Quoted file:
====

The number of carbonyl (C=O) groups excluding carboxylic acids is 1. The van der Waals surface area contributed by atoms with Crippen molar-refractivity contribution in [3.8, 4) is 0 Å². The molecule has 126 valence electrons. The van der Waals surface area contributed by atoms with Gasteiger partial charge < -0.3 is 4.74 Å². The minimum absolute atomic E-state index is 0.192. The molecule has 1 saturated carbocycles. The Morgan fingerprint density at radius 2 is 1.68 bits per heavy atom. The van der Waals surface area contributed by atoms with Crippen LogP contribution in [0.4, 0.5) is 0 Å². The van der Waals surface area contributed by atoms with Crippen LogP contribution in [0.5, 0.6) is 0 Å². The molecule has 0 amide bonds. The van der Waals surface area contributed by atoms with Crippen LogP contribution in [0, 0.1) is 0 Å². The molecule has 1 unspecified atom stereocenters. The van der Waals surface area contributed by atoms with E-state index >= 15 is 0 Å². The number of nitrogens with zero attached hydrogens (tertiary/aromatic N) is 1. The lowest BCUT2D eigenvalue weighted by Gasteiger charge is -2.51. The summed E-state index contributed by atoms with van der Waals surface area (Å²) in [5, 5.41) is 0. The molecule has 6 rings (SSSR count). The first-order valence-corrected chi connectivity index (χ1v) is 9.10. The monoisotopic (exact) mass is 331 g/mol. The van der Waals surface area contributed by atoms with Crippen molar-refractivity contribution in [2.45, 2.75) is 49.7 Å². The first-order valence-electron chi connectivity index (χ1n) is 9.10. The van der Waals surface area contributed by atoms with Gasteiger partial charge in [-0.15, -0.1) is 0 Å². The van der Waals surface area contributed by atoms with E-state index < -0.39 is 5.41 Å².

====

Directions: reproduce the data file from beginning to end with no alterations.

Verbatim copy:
The number of carbonyl (C=O) groups excluding carboxylic acids is 1. The van der Waals surface area contributed by atoms with Crippen molar-refractivity contribution in [3.8, 4) is 0 Å². The molecule has 126 valence electrons. The van der Waals surface area contributed by atoms with Gasteiger partial charge < -0.3 is 4.74 Å². The minimum absolute atomic E-state index is 0.192. The molecule has 1 saturated carbocycles. The Morgan fingerprint density at radius 2 is 1.68 bits per heavy atom. The van der Waals surface area contributed by atoms with Crippen LogP contribution in [0.4, 0.5) is 0 Å². The van der Waals surface area contributed by atoms with Crippen LogP contribution in [0.5, 0.6) is 0 Å². The molecule has 0 amide bonds. The van der Waals surface area contributed by atoms with Crippen LogP contribution in [0, 0.1) is 0 Å². The molecule has 1 unspecified atom stereocenters. The van der Waals surface area contributed by atoms with E-state index >= 15 is 0 Å². The number of nitrogens with zero attached hydrogens (tertiary/aromatic N) is 1. The lowest BCUT2D eigenvalue weighted by Gasteiger charge is -2.51. The summed E-state index contributed by atoms with van der Waals surface area (Å²) in [5, 5.41) is 0. The molecule has 6 rings (SSSR count). The first-order valence-corrected chi connectivity index (χ1v) is 9.10. The monoisotopic (exact) mass is 331 g/mol. The van der Waals surface area contributed by atoms with Crippen molar-refractivity contribution in [2.45, 2.75) is 49.7 Å². The first-order valence-electron chi connectivity index (χ1n) is 9.10. The van der Waals surface area contributed by atoms with Gasteiger partial charge in [-0.15, -0.1) is 0 Å². The van der Waals surface area contributed by atoms with E-state index < -0.39 is 5.41 Å².